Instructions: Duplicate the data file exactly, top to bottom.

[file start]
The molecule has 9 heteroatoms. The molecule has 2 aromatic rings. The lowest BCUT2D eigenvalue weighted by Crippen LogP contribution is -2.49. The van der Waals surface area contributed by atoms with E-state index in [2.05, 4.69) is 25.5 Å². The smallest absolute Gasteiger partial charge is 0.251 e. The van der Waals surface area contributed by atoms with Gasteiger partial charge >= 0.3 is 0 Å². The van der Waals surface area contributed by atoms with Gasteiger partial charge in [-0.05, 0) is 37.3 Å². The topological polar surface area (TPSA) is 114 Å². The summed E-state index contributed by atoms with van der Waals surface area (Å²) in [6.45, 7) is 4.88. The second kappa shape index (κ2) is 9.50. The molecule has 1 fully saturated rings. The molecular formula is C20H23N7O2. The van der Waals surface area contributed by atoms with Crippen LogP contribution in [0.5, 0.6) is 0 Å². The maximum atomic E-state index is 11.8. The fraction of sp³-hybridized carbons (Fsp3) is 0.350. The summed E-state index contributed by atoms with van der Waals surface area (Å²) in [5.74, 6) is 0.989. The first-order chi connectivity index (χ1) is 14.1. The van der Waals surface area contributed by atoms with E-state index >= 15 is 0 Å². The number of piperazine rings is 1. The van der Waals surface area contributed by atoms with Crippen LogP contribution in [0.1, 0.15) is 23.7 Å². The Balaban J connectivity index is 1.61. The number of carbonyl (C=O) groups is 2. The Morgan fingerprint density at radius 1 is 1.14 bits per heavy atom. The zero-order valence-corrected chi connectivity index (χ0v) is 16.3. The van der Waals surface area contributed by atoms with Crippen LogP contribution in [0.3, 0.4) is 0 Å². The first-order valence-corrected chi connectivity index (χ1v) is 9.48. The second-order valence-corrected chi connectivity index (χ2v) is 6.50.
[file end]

The molecule has 9 heteroatoms. The molecule has 2 aromatic rings. The lowest BCUT2D eigenvalue weighted by Crippen LogP contribution is -2.49. The van der Waals surface area contributed by atoms with E-state index in [2.05, 4.69) is 25.5 Å². The smallest absolute Gasteiger partial charge is 0.251 e. The van der Waals surface area contributed by atoms with Gasteiger partial charge >= 0.3 is 0 Å². The van der Waals surface area contributed by atoms with Gasteiger partial charge in [-0.05, 0) is 37.3 Å². The topological polar surface area (TPSA) is 114 Å². The summed E-state index contributed by atoms with van der Waals surface area (Å²) in [6.45, 7) is 4.88. The second kappa shape index (κ2) is 9.50. The molecule has 1 fully saturated rings. The molecular formula is C20H23N7O2. The van der Waals surface area contributed by atoms with Crippen LogP contribution in [0.5, 0.6) is 0 Å². The maximum atomic E-state index is 11.8. The fraction of sp³-hybridized carbons (Fsp3) is 0.350. The summed E-state index contributed by atoms with van der Waals surface area (Å²) in [5.74, 6) is 0.989. The first-order chi connectivity index (χ1) is 14.1. The van der Waals surface area contributed by atoms with E-state index >= 15 is 0 Å². The number of piperazine rings is 1. The van der Waals surface area contributed by atoms with Crippen LogP contribution in [0.1, 0.15) is 23.7 Å². The Balaban J connectivity index is 1.61. The number of carbonyl (C=O) groups is 2. The Morgan fingerprint density at radius 1 is 1.14 bits per heavy atom. The zero-order valence-corrected chi connectivity index (χ0v) is 16.3. The van der Waals surface area contributed by atoms with Crippen LogP contribution in [0.3, 0.4) is 0 Å². The first-order valence-corrected chi connectivity index (χ1v) is 9.48. The second-order valence-corrected chi connectivity index (χ2v) is 6.50.